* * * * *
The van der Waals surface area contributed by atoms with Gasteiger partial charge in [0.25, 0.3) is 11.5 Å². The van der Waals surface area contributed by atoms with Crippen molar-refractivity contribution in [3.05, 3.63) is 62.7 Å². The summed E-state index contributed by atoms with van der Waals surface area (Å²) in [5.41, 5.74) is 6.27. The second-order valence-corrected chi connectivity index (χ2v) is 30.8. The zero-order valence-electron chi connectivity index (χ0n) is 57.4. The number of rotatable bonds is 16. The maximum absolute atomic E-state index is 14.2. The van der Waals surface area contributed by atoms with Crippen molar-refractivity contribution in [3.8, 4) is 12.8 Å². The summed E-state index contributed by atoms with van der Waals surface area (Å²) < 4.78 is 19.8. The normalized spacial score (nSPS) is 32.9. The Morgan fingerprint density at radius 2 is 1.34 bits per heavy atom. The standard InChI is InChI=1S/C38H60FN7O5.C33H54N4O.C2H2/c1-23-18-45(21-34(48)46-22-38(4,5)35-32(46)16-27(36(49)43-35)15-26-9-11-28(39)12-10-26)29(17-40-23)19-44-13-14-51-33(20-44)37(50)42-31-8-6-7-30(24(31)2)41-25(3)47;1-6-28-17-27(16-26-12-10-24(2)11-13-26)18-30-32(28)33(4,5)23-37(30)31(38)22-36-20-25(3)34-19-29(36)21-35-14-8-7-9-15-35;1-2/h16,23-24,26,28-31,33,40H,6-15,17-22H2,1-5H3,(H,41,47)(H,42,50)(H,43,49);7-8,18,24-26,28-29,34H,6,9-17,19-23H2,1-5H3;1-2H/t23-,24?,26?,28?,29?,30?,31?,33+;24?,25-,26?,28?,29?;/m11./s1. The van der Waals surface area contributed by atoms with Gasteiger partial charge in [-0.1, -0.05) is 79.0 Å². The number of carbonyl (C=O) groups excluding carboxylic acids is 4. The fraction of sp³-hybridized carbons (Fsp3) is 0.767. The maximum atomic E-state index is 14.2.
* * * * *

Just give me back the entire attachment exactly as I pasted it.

The van der Waals surface area contributed by atoms with Gasteiger partial charge in [0.25, 0.3) is 11.5 Å². The van der Waals surface area contributed by atoms with Crippen molar-refractivity contribution in [3.05, 3.63) is 62.7 Å². The summed E-state index contributed by atoms with van der Waals surface area (Å²) in [5.41, 5.74) is 6.27. The second-order valence-corrected chi connectivity index (χ2v) is 30.8. The zero-order valence-electron chi connectivity index (χ0n) is 57.4. The number of rotatable bonds is 16. The maximum absolute atomic E-state index is 14.2. The van der Waals surface area contributed by atoms with Crippen molar-refractivity contribution in [3.8, 4) is 12.8 Å². The summed E-state index contributed by atoms with van der Waals surface area (Å²) < 4.78 is 19.8. The normalized spacial score (nSPS) is 32.9. The Morgan fingerprint density at radius 2 is 1.34 bits per heavy atom. The standard InChI is InChI=1S/C38H60FN7O5.C33H54N4O.C2H2/c1-23-18-45(21-34(48)46-22-38(4,5)35-32(46)16-27(36(49)43-35)15-26-9-11-28(39)12-10-26)29(17-40-23)19-44-13-14-51-33(20-44)37(50)42-31-8-6-7-30(24(31)2)41-25(3)47;1-6-28-17-27(16-26-12-10-24(2)11-13-26)18-30-32(28)33(4,5)23-37(30)31(38)22-36-20-25(3)34-19-29(36)21-35-14-8-7-9-15-35;1-2/h16,23-24,26,28-31,33,40H,6-15,17-22H2,1-5H3,(H,41,47)(H,42,50)(H,43,49);7-8,18,24-26,28-29,34H,6,9-17,19-23H2,1-5H3;1-2H/t23-,24?,26?,28?,29?,30?,31?,33+;24?,25-,26?,28?,29?;/m11./s1. The van der Waals surface area contributed by atoms with Gasteiger partial charge in [-0.1, -0.05) is 79.0 Å². The number of carbonyl (C=O) groups excluding carboxylic acids is 4. The fraction of sp³-hybridized carbons (Fsp3) is 0.767. The maximum atomic E-state index is 14.2.